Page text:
Aim: To determine the role of an endothelium-derived relaxing factor (nitric oxide) in controlling basal coronary tone and coronary vasomotion after brief coronary occlusion (reactive hyperemia). Methods: In 10 chronically instrumented conscious dogs, we studied the diameter changes of the large epicardial coronary artery and coronary blood flow in response to intracoronary administration of acetylcholine (0.1 and 1 μg) and brief coronary occlusion for 5 and 20 s before and after intracoronary infusion of N-nitro-L-arginine (LNNA). Results: Intracoronary infusion of LNNA (1, 3, and 10 mg) decreased the diameter of the large epicardial coronary artery and coronary blood flow in a dose-dependent manner without altering arterial pressure and heart rate. LNNA (10 mg) significantly attenuated the increase in artery diameter and coronary blood flow by acetylcholine. The ratio of artery dilation to the blood flow response after acetylcholine was not affected by LNNA. LNNA (10 mg) significantly decreased the ratio of repayment to debt flow volume of reactive hyperemia, but did not affect the ratio of peak to resting flow; it also significantly attenuated the reactive dilation of the large epicardial coronary artery after reactive hyperemia. The ratio of artery dilation to repayment flow volume (μm/ml) during reactive hyperemia was attenuated significantly by LNNA. Conclusion: These findings suggest that endothelium-derived nitric oxide may contribute to basal coronary tone and that reactive dilation of the large epicardial coronary artery during reactive hyperemia was caused by flow-mediated nitric oxide release, whereas coronary artery dilation after acetylcholine was caused largely by the direct receptor-mediated release of nitric oxide.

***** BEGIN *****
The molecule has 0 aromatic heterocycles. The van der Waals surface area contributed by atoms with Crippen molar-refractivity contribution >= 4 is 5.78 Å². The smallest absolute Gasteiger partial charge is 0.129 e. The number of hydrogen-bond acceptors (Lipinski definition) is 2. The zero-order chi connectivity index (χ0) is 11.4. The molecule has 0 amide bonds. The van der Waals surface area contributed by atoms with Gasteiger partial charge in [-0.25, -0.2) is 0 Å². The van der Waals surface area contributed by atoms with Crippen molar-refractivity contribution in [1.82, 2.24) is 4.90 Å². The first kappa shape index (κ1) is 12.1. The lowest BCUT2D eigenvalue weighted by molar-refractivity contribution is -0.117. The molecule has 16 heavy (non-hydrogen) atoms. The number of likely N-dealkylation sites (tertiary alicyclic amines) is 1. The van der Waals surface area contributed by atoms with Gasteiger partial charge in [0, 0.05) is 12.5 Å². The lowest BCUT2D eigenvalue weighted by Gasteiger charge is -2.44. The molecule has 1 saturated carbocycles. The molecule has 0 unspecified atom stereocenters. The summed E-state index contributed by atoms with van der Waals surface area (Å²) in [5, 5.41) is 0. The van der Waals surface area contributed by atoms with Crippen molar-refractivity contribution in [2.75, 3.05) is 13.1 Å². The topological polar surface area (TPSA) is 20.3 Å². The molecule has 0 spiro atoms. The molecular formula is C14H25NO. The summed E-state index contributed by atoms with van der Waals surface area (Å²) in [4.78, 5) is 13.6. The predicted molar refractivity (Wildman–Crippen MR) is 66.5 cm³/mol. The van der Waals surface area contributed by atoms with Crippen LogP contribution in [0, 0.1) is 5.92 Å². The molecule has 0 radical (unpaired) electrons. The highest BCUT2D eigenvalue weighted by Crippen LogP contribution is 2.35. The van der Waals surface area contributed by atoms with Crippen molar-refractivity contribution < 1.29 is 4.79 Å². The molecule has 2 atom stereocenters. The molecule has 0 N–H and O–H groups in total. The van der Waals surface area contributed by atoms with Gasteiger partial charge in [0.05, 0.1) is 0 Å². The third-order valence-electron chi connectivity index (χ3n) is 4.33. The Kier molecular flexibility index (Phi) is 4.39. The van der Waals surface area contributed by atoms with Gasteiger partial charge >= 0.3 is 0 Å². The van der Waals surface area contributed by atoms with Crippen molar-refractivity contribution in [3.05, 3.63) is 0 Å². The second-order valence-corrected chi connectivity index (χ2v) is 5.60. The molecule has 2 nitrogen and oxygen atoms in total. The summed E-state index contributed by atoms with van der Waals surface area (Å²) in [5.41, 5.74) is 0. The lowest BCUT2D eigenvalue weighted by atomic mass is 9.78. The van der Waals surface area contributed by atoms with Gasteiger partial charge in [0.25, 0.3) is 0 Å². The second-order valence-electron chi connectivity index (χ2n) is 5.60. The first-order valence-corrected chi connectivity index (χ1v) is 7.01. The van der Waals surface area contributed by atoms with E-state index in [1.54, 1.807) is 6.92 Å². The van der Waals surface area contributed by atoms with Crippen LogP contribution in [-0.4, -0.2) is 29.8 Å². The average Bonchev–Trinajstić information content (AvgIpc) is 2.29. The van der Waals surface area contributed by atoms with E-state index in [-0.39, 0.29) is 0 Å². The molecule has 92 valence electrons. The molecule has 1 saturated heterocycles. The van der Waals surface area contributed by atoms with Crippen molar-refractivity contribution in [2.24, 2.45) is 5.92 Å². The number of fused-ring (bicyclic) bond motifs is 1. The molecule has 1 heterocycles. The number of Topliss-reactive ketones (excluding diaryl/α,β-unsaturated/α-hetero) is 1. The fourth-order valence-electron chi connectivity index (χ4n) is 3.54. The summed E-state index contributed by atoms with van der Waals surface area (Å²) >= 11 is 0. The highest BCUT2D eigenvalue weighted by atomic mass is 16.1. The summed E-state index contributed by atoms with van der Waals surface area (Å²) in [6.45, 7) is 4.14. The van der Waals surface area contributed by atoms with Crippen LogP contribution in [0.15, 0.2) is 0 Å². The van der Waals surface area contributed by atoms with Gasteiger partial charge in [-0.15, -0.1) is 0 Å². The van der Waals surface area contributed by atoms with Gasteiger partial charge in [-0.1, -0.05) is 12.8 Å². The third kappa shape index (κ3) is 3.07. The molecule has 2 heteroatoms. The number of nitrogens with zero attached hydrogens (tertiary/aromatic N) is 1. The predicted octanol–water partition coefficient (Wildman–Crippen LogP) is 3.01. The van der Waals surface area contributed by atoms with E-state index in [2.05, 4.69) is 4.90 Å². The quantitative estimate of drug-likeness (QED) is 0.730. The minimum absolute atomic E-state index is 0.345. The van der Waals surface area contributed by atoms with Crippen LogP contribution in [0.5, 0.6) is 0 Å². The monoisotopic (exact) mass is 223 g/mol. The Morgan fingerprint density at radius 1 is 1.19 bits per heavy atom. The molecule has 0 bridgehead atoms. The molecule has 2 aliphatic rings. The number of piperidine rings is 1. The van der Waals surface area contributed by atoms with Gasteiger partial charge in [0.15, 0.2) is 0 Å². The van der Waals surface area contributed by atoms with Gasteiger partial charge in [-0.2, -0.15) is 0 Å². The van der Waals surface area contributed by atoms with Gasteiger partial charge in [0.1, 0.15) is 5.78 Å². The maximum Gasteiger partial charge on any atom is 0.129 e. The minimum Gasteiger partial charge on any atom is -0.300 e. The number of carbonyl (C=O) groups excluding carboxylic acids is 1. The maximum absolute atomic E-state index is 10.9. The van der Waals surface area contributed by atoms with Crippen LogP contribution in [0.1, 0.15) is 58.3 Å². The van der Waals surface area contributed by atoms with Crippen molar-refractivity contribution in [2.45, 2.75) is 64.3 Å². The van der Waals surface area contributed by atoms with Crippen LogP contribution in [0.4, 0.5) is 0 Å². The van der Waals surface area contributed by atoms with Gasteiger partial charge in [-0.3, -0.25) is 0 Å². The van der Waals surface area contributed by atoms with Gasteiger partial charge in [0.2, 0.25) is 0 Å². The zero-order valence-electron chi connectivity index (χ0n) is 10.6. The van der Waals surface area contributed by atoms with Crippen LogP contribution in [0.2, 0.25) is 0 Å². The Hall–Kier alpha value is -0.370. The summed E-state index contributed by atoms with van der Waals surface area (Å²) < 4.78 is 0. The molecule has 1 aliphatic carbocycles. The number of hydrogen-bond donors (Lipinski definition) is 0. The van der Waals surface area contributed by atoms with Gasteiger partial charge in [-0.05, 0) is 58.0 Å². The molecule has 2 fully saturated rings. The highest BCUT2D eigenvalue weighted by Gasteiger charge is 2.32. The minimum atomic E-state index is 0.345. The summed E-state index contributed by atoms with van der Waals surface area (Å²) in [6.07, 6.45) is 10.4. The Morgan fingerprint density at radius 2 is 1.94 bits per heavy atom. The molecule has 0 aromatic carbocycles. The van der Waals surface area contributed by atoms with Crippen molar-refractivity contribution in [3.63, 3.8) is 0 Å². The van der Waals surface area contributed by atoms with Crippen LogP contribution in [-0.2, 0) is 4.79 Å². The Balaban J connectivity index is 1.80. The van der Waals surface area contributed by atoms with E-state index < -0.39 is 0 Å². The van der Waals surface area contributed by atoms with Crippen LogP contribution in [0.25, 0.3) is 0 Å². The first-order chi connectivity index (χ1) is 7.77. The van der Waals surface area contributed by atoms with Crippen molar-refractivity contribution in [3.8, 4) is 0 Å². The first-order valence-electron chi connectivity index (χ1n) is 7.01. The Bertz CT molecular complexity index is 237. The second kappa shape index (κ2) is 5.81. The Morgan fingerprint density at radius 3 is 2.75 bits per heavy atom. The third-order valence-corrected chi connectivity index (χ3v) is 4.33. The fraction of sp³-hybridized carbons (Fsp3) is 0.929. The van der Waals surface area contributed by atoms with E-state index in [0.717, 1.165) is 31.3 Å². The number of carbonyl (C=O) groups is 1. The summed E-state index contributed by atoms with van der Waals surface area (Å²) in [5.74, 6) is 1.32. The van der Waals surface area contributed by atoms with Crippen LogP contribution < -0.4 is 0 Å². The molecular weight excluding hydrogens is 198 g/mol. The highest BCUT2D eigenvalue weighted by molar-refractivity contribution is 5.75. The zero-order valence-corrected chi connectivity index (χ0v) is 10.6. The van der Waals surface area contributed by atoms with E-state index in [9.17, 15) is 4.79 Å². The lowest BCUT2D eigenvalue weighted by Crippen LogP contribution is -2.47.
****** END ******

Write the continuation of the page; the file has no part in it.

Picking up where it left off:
|Number of pages||6|
|Journal||Coronary Artery Disease|
|Publication status||Published - Jan 1 1994|
All Science Journal Classification (ASJC) codes
- Cardiology and Cardiovascular Medicine